In partnership with the National Archives, Fold3 recently finished scanning and publishing the complete set of compiled military service records of the United States Colored Troops (USCT). The collection is comprised of over 3.6 million document images for the 1st through 138th USCT Infantry, the 1st through 6th USCT Cavalry, and the USCT Artillery.
Notably, it was 150 years ago this month, on May 22, 1863, that the U.S. War Department established the Bureau of Colored Troops under General Orders, No. 143. Prior to the Civil War, African American soldiers had served in many battles on American soil, but it wasn’t until the Bureau was created that official regiments were formed. And, while Union regiments had African American soldiers within their ranks prior to Lincoln’s Emancipation Proclamation, it was that famous announcement that officially authorized the service of African Americans in combat.
The most recently published USCT records, the Union Colored Troops 56th-138th Infantry, were scanned directly from the original textual records, while the rest of the collection was digitized from microfilm. Two affidavits of ownership show the dramatic difference in depth and color of the different processes as we compare a page for Adam Hamilton (67th USCT), scanned from paper records, with that of Edward English (5th USCT Cavalry), previously archived on microfilm.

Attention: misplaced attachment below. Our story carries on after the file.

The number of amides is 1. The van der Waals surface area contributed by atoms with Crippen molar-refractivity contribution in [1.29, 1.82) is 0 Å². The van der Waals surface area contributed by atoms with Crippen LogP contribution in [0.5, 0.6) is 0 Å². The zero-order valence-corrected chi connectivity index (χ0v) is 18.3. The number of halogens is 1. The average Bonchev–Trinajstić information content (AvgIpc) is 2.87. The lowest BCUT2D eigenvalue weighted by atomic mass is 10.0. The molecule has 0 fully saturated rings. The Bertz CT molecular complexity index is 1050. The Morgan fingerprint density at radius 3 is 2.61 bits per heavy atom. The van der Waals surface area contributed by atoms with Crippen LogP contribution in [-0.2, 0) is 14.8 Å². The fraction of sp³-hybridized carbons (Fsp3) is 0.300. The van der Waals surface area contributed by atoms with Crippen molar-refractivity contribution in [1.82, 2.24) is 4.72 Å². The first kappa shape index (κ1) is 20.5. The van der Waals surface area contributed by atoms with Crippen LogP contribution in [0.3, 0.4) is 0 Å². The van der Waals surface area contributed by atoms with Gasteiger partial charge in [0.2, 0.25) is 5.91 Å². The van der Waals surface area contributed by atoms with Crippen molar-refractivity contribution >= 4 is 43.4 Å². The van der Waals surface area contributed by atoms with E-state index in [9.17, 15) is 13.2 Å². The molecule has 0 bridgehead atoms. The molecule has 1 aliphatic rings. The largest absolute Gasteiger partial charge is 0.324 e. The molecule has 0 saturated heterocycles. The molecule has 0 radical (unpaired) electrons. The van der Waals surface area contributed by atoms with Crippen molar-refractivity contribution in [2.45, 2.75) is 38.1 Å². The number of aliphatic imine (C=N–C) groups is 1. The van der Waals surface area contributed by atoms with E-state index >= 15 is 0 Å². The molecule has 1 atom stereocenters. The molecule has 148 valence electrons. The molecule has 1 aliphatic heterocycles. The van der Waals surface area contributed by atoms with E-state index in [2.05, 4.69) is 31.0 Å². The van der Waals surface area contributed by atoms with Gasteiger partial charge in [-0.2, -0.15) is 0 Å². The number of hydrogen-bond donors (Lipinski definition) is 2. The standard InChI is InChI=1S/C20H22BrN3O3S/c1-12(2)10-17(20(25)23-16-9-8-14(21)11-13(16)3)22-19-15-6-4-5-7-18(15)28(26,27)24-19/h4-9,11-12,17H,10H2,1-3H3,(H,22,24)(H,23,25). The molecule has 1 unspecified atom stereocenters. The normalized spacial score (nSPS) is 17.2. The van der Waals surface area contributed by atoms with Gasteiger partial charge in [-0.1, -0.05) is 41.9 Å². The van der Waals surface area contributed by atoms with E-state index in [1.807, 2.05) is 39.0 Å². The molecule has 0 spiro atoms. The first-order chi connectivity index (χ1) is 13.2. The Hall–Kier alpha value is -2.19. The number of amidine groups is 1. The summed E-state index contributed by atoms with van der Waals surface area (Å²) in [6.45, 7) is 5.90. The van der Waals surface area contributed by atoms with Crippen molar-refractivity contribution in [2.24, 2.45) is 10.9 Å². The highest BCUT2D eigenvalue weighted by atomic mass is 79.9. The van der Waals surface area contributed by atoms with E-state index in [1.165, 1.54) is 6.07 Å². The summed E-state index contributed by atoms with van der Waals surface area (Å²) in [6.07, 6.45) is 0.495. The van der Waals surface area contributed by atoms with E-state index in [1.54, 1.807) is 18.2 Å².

Additional documents from the file of Adam Hamilton, a private in the 67th USCT, illustrate the many types of records we can uncover in this rich collection of military records. Hamilton enlisted January 24, 1864, in Mexico, Missouri. His physical characteristics and place of birth appear on a Volunteer Descriptive List. He was absent from duty in March and April as he was sick with smallpox in hospital at Port Hudson, Louisiana. He died of Variola (smallpox) on April 7, 1864. Although his military service was short, his file includes 24 pages as Hamilton was a slave of John Vivian of Boone County, Missouri, and Vivian was awarded compensation of $300.
Additional documents within the USCT compiled military service records include:
- A Final Statement for Pvt. David Cantwell of Tennessee who died at 42 of typhoid fever.
- The Certificate of Disability for Discharge for Pvt. Coleman Cardon, “wounded in three different places by Guerillas.”
- An Inventory of Effects, for Pvt. Jackson H. Levi of the 54th Massachusetts.
- A Substitute Volunteer Enlistment stating that John C. Cannon agreed to serve in place of George Metzger, Esq. of Colerain Township, Ohio.
Read more about the U.S. Colored Troops, their service in the Civil War, and access descriptive pamphlets and related resources from the Fold3 description page for Union Compiled Military Service Records – Colored Troops. Explore the complete set of compiled military service records of the United States Colored Troops (USCT) on Fold3 free through May 31st.